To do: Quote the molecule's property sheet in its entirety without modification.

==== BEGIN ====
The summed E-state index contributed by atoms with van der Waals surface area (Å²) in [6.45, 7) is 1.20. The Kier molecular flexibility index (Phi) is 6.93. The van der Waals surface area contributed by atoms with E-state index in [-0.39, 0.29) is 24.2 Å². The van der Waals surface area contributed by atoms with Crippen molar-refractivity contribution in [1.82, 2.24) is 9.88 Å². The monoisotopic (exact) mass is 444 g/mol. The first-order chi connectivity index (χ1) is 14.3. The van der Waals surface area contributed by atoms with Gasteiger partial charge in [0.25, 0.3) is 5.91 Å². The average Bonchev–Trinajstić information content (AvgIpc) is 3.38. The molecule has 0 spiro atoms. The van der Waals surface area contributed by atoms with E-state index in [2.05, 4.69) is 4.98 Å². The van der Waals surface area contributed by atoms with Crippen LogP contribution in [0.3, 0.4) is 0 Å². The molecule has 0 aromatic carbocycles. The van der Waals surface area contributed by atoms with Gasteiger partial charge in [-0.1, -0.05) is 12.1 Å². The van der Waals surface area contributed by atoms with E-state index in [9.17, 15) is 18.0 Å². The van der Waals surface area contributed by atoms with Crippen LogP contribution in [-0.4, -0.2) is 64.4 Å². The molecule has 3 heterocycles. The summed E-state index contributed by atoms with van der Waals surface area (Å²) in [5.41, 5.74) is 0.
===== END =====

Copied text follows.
The summed E-state index contributed by atoms with van der Waals surface area (Å²) in [6.45, 7) is 1.20. The Kier molecular flexibility index (Phi) is 6.93. The van der Waals surface area contributed by atoms with E-state index in [-0.39, 0.29) is 24.2 Å². The van der Waals surface area contributed by atoms with Crippen molar-refractivity contribution in [1.82, 2.24) is 9.88 Å². The monoisotopic (exact) mass is 444 g/mol. The first-order chi connectivity index (χ1) is 14.3. The van der Waals surface area contributed by atoms with Gasteiger partial charge in [0.25, 0.3) is 5.91 Å². The average Bonchev–Trinajstić information content (AvgIpc) is 3.38. The molecule has 0 spiro atoms. The van der Waals surface area contributed by atoms with E-state index in [2.05, 4.69) is 4.98 Å². The van der Waals surface area contributed by atoms with Crippen LogP contribution in [0.3, 0.4) is 0 Å². The molecule has 0 aromatic carbocycles. The van der Waals surface area contributed by atoms with Gasteiger partial charge in [-0.1, -0.05) is 12.1 Å². The van der Waals surface area contributed by atoms with E-state index in [9.17, 15) is 18.0 Å². The van der Waals surface area contributed by atoms with Crippen LogP contribution in [-0.4, -0.2) is 64.4 Å². The molecule has 3 heterocycles. The summed E-state index contributed by atoms with van der Waals surface area (Å²) in [5.41, 5.74) is 0.